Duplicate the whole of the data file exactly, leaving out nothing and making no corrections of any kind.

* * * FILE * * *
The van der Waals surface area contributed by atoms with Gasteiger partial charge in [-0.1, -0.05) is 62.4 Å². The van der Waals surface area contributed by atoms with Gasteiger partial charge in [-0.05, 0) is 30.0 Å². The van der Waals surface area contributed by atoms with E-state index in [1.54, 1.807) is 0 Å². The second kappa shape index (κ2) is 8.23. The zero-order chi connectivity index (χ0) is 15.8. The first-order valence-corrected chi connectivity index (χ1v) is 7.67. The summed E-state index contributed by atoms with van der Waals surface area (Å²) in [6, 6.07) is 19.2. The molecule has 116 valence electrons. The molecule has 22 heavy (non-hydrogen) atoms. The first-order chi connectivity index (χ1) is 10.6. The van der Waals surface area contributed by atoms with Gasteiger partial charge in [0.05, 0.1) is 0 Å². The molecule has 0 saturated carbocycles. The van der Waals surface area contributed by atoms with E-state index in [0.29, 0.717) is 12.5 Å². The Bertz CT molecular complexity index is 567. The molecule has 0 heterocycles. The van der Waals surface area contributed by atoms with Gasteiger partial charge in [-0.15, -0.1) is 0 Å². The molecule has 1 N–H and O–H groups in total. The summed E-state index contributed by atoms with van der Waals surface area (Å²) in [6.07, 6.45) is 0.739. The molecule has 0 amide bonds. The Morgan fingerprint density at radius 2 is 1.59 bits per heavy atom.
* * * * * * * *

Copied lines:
The van der Waals surface area contributed by atoms with Gasteiger partial charge in [-0.1, -0.05) is 62.4 Å². The van der Waals surface area contributed by atoms with Gasteiger partial charge in [-0.05, 0) is 30.0 Å². The van der Waals surface area contributed by atoms with E-state index in [1.54, 1.807) is 0 Å². The second kappa shape index (κ2) is 8.23. The zero-order chi connectivity index (χ0) is 15.8. The first-order valence-corrected chi connectivity index (χ1v) is 7.67. The summed E-state index contributed by atoms with van der Waals surface area (Å²) in [6, 6.07) is 19.2. The molecule has 116 valence electrons. The molecule has 22 heavy (non-hydrogen) atoms. The first-order chi connectivity index (χ1) is 10.6. The van der Waals surface area contributed by atoms with Gasteiger partial charge in [0.05, 0.1) is 0 Å². The molecule has 0 saturated carbocycles. The van der Waals surface area contributed by atoms with E-state index in [0.29, 0.717) is 12.5 Å². The Bertz CT molecular complexity index is 567. The molecule has 0 heterocycles. The van der Waals surface area contributed by atoms with Gasteiger partial charge in [-0.15, -0.1) is 0 Å². The molecule has 1 N–H and O–H groups in total. The summed E-state index contributed by atoms with van der Waals surface area (Å²) in [6.07, 6.45) is 0.739. The molecule has 0 amide bonds. The Morgan fingerprint density at radius 2 is 1.59 bits per heavy atom.